Laboratoire Triangle, Université de Lyon, France
From 1945 to 1975, the French VET system was the subject of numerous reform projects, some of them successful, and of a few singular initiatives. These were carried out as much by educational and scientific institutions and actors, as by politicians, firms, interest groups and trade-unions. Those attempts sought to democratize, massify, extend and diversify the vocational training of French workers, responding to both social and economic demand.
Implemented in a context of economic planning, but within a state-framed market economy, these projects and achievements enabled the conception of a desirable model for the evolution of the production system. Those quantitative forecasts fuelled the restructuring of qualifications and skills. They specifically led to the enhancement of scientific and technical knowledge in the industrial world, and to the development of management. These changes were inspired by the US economic model. They favoured the education and training of engineers and technicians, as well as clerical workers.
This communication thus proposes to question the modalities of the forward planning of French VET system, highlighting its successes, like the development of new pathways (further and continuous training, technical higher education) and the extension of the vocational schools’ network. It also intends to reveal its main pitfalls, especially the growing divergence between VET and the labour market, exposed by the crisis of the Fordist model.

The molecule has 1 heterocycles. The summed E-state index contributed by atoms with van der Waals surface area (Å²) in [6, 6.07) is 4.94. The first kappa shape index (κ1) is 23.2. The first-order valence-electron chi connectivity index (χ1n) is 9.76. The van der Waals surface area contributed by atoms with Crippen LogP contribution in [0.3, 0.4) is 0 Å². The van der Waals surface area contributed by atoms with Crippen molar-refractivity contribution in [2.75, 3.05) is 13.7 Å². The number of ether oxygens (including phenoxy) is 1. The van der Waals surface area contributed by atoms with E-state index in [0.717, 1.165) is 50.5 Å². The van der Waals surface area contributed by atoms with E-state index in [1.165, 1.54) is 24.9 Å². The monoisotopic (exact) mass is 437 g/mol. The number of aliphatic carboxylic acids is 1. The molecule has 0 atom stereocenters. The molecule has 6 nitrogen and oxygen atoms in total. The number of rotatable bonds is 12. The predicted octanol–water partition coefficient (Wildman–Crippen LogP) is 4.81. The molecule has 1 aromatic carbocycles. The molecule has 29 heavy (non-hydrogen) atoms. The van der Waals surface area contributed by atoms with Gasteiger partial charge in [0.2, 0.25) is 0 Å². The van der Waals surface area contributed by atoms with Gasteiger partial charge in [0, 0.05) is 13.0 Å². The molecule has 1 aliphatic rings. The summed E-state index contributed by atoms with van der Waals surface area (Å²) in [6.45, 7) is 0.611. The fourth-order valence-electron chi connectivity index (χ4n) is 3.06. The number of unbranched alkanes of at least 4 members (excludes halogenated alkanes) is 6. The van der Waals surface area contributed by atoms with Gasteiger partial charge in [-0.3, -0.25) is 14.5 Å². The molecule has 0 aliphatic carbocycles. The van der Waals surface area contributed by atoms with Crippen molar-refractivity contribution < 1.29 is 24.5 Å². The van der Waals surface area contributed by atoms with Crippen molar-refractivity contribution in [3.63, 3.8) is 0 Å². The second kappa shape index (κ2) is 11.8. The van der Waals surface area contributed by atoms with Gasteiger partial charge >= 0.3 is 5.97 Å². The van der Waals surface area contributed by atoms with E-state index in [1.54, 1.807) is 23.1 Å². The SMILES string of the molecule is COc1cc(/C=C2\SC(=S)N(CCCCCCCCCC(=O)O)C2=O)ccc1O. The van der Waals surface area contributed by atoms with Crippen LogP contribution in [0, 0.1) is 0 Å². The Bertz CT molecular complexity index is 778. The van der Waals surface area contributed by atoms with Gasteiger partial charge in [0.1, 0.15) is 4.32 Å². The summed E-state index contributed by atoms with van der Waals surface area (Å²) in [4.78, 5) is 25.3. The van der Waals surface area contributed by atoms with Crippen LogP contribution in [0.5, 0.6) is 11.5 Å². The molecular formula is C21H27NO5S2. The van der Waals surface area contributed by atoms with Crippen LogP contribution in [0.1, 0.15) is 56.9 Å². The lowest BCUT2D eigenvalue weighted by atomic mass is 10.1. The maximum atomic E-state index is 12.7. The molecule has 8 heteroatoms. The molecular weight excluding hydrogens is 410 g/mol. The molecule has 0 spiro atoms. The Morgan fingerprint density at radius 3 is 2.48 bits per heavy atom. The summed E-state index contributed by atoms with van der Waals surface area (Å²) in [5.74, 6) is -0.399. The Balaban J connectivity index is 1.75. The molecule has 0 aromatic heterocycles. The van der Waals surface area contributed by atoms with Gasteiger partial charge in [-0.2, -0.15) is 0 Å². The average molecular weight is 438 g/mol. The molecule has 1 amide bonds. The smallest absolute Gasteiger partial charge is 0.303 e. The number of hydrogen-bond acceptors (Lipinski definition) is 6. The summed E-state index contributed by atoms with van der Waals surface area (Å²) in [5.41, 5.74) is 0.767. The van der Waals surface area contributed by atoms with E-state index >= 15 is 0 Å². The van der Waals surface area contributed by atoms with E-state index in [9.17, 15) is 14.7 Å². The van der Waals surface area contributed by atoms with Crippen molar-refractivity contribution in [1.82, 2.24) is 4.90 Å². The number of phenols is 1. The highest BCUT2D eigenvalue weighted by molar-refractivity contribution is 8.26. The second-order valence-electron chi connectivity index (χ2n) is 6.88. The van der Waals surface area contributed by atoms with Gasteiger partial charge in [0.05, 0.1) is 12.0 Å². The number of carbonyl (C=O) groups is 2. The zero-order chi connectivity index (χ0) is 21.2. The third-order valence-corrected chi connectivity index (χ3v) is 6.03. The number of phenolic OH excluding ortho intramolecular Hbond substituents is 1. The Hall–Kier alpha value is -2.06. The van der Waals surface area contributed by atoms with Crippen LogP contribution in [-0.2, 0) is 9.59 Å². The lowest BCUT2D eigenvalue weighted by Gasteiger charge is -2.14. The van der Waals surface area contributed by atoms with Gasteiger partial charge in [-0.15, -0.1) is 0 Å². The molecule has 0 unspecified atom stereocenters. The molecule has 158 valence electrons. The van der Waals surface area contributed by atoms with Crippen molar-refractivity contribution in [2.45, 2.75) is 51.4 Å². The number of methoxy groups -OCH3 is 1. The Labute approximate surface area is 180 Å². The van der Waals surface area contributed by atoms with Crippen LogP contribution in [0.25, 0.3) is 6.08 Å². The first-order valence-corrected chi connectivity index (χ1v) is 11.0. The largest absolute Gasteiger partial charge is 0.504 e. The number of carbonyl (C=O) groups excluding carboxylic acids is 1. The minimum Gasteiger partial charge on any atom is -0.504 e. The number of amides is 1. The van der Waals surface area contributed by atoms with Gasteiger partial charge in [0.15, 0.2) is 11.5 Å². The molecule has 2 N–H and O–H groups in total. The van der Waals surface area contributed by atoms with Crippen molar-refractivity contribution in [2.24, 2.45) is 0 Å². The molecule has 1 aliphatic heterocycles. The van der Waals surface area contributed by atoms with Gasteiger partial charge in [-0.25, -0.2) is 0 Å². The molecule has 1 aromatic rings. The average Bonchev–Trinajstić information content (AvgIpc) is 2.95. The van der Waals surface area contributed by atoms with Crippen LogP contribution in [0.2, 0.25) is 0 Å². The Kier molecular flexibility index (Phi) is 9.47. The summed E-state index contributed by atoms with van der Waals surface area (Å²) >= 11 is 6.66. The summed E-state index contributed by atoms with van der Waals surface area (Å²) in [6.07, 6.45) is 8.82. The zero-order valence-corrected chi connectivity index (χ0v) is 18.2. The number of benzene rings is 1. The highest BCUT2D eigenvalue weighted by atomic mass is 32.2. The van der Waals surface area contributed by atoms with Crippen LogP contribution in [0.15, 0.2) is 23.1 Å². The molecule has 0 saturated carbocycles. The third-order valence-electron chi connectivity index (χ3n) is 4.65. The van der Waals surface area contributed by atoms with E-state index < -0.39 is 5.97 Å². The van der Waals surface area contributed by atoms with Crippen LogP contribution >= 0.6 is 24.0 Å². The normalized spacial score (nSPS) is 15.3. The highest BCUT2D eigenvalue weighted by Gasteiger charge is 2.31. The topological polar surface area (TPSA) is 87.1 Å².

Continuity and Reform in German VET 1950 to 1970
University of Konstanz, Germany
The post-war history of VET in Germany is marked by the challenge to rebuild the country after the war by strengthening the economic system. The dominant theory in VET of the 1950s was to give companies a major say in organising training based on the apprenticeship system which had developed since the late 19th century. However, the "dual system", as it is called up to the present day, also required a certain amount of state influence, especially regarding the vocational part-time school as the second learning venue - something which originated before the Second World War. Due to the federalist tradition, this has been the responsibility of the federal states up to the present day. However, the stability of the dual system as a whole was creepingly challenged from the early 1960s onwards, including system reforms that were meant to reduce the overall responsibility of companies in the apprenticeship system. State influence, seen as a major concern of the reform protagonists of the 1960s and early 1970s, in fact led to a confinement of changes in the system. The Vocational Training Act did not install a new training system, but mainly „consolidated much previous practice under one Act“ (Raggatt). All in all, it may be said that the "conservative" character of the German VET system, its corporatist governance framework and the "occupational" orientation underlying training, was not challenged fundamentally, in the years between 1950 and 1970. Neither the influence of the occupying powers after the war nor the reform initiatives of the left-wing spectrum of the political system proved strong enough to change its basic features and underlying "philosophy".
The paper’s focus is on reconstructing the underlying drivers of these features of German VET representing an “updated past” even in the face of new challenges.